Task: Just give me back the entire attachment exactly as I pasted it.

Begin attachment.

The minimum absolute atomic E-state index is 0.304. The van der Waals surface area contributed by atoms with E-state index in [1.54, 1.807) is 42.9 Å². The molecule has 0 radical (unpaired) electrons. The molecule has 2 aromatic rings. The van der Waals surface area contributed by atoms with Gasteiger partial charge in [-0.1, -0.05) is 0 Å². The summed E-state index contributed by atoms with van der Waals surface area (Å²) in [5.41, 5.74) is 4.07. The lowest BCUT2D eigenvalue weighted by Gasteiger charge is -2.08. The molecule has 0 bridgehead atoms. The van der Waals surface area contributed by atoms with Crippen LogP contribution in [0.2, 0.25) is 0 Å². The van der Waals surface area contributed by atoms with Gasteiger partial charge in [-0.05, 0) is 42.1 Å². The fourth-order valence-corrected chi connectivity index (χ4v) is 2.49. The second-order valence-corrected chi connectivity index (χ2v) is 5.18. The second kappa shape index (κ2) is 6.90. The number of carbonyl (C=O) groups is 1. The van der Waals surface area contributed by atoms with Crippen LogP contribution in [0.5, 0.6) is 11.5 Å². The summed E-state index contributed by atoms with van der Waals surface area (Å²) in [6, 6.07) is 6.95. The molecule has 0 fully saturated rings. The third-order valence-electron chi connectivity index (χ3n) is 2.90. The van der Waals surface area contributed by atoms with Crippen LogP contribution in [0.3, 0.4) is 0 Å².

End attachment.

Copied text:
The minimum absolute atomic E-state index is 0.304. The van der Waals surface area contributed by atoms with E-state index in [1.54, 1.807) is 42.9 Å². The molecule has 0 radical (unpaired) electrons. The molecule has 2 aromatic rings. The van der Waals surface area contributed by atoms with Gasteiger partial charge in [-0.1, -0.05) is 0 Å². The summed E-state index contributed by atoms with van der Waals surface area (Å²) in [5.41, 5.74) is 4.07. The lowest BCUT2D eigenvalue weighted by Gasteiger charge is -2.08. The molecule has 0 bridgehead atoms. The van der Waals surface area contributed by atoms with Crippen LogP contribution in [0.2, 0.25) is 0 Å². The van der Waals surface area contributed by atoms with Gasteiger partial charge in [-0.05, 0) is 42.1 Å². The fourth-order valence-corrected chi connectivity index (χ4v) is 2.49. The second-order valence-corrected chi connectivity index (χ2v) is 5.18. The second kappa shape index (κ2) is 6.90. The number of carbonyl (C=O) groups is 1. The van der Waals surface area contributed by atoms with Crippen LogP contribution in [0.5, 0.6) is 11.5 Å². The summed E-state index contributed by atoms with van der Waals surface area (Å²) in [6, 6.07) is 6.95. The molecule has 0 fully saturated rings. The third-order valence-electron chi connectivity index (χ3n) is 2.90. The van der Waals surface area contributed by atoms with Crippen LogP contribution in [0.3, 0.4) is 0 Å².